Holmes: “To the curious incident of the dog in the night-time.”

Gregory: “The dog did nothing in the night-time.”

Holmes: “That was the curious incident.”

As Holmes later explained,

…a dog was kept in the stables, and yet, though some one had been in and fetched out a horse, he had not barked enough to arouse the two lads in the loft. Obviously the midnight visitor was some one whom the dog knew well.

**(You can stop here if the above intuitive explanation satisfies you.)** Here’s the math, for those who are interested:

$$ \frac{\Pr(A \mid \neg D, X)}{\Pr(\neg A \mid \neg D,X)} = \frac{\Pr(A \mid X)}{\Pr(\neg A \mid X)} \cdot \frac{\Pr(\neg D \mid A, X)}{\Pr(\neg D \mid \neg A, X)} $$

In the above equation,

- \(X\) stands for any relevant background information;
- \(A\) stands for the hypothesis and \(\neg A\) stands for its negation (the statement that the hypothesis is false);
- \(D\) stands for a datum that is
*not*observed; - \(\Pr(A \mid X)\) means the probability of hypothesis \(A\) given only the background information \(X\), and similarly for the other expressions of the same form.

In the example of the cat, for the specific expected evidence of urine stains, we would have the following:

- \(A\) means “there is a cat living in my apartment.”
- \(\neg A\) means “there is
*not*a cat living in my apartment.” - \(D\) means “I find urine stains in the apartment.”
- \(\neg D\) means “I do not find urine stains in the apartment.”
- \(X\) might stand for background information such as “I have never brought a cat into the apartment.”
- \(\Pr(A \mid \neg D, X)\) means “the probability that there is a cat living in my apartment, given that I find no urine stains in the apartment and I have never brought a cat into the apartment.”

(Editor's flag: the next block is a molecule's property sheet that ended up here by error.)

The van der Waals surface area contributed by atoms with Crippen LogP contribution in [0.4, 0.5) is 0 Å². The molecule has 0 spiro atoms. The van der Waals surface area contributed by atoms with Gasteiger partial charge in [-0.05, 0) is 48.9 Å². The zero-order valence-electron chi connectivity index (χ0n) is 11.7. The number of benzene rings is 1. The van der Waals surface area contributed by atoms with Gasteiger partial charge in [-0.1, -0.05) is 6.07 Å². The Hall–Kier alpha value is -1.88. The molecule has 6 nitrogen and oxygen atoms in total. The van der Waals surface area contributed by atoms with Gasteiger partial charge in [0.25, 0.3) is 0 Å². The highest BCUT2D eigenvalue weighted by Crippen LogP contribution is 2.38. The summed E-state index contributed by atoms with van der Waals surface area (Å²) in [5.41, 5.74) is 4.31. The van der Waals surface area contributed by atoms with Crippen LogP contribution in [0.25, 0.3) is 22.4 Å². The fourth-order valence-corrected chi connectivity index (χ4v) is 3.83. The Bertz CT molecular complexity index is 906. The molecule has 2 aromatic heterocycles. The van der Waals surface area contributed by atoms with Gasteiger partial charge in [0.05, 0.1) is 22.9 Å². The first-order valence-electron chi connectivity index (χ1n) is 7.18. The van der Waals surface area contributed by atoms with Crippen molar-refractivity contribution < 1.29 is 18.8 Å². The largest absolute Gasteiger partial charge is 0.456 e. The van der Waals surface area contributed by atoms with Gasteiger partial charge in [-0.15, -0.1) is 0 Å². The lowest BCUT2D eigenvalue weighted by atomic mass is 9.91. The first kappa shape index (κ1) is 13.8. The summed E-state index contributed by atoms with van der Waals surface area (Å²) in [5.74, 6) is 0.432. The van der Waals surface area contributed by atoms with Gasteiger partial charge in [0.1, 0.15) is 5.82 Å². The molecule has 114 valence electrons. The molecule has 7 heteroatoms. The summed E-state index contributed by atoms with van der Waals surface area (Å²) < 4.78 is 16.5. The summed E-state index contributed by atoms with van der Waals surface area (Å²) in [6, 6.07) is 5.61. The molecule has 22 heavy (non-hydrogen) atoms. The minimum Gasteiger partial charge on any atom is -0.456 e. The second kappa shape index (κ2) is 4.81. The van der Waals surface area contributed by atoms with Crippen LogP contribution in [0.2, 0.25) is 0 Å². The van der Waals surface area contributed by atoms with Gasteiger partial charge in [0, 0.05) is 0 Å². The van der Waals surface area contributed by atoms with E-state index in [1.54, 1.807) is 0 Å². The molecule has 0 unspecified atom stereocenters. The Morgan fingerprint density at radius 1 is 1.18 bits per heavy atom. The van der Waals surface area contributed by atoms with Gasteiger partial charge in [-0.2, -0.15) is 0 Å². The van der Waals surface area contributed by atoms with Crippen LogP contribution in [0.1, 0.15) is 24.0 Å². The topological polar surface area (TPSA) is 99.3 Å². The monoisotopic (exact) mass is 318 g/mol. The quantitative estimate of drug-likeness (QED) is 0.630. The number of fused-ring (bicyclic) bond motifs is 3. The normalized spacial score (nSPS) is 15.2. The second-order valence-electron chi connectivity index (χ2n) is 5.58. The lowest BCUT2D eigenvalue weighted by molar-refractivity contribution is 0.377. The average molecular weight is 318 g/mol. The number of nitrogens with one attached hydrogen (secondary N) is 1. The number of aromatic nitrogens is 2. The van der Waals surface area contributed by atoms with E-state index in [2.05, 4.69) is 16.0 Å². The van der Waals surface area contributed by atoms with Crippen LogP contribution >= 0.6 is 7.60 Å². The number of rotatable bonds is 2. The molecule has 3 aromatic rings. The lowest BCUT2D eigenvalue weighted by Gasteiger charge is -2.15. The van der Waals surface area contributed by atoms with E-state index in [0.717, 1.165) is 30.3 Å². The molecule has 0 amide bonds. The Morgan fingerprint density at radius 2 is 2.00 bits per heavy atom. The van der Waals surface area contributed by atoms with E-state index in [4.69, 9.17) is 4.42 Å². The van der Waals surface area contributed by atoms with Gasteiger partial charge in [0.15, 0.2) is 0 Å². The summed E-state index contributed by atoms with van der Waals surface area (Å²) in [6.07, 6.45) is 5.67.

- \(\Pr(\neg A \mid \neg D, X)\) means “the probability that there is
*not*a cat living in my apartment, given that I find no urine stains in the apartment and I have never brought a cat into the apartment.” - The expression $$ \frac{\Pr(A \mid \neg D, X)}{\Pr(\neg A \mid \neg D, X)} $$ is the odds in favor of there being a cat living in my apartment, given that I find no urine stains and have never brought a cat into the apartment.
- \(\Pr(A \mid X)\) means “the probability that there is a cat living in my apartment, given that I have never brought a cat into the apartment”.
- \(\Pr(\neg A \mid X)\) means “the probability that there is
*not*a cat living in my apartment, given that I have never brought a cat into the apartment”. - The expression $$ \frac{\Pr(A \mid X)}{\Pr(\neg A \mid X)} $$ is the odds in favor of there being a cat living in my apartment, given only the information that I have never brought a cat into the apartment.
- \(\Pr(D \mid A, X)\) means “the probability that I find urine stains in my apartment, if there is a cat living in my apartment and I have never brought a cat into my apartment.”
- \(\Pr(D \mid \neg A,X\) means “the probability that I find urine stains in my apartment, if there is not a cat living in my apartment and I have never brought a cat into my apartment.”
- The expression $$ \frac{\Pr(\neg D \mid A, X)}{\Pr(\neg D \mid \neg A, X)} $$ is the likelihood ratio for the (lack of) evidence; that is, the ratio of (a) the probability that I find no urine stains if there is a cat living in my apartment, versus (b) the probability that I find no urine stains if there is
*not*a cat living in my apartment.

The important point is that $$ \Pr(\neg D \mid A, X) < \Pr(\neg D \mid \neg A, X). $$ That is, it is more probable that I find no urine stains if there is no cat living in my apartment than it is to find no urine stains if there *is* a cat living in my apartment. The fact that I do not find urine stains in my apartment multiplies the initial odds in favor of there being a cat living in my apartment by a number less than one, thus decreasing those odds. Each additional piece of expected evidence that I do not find further decreases the odds.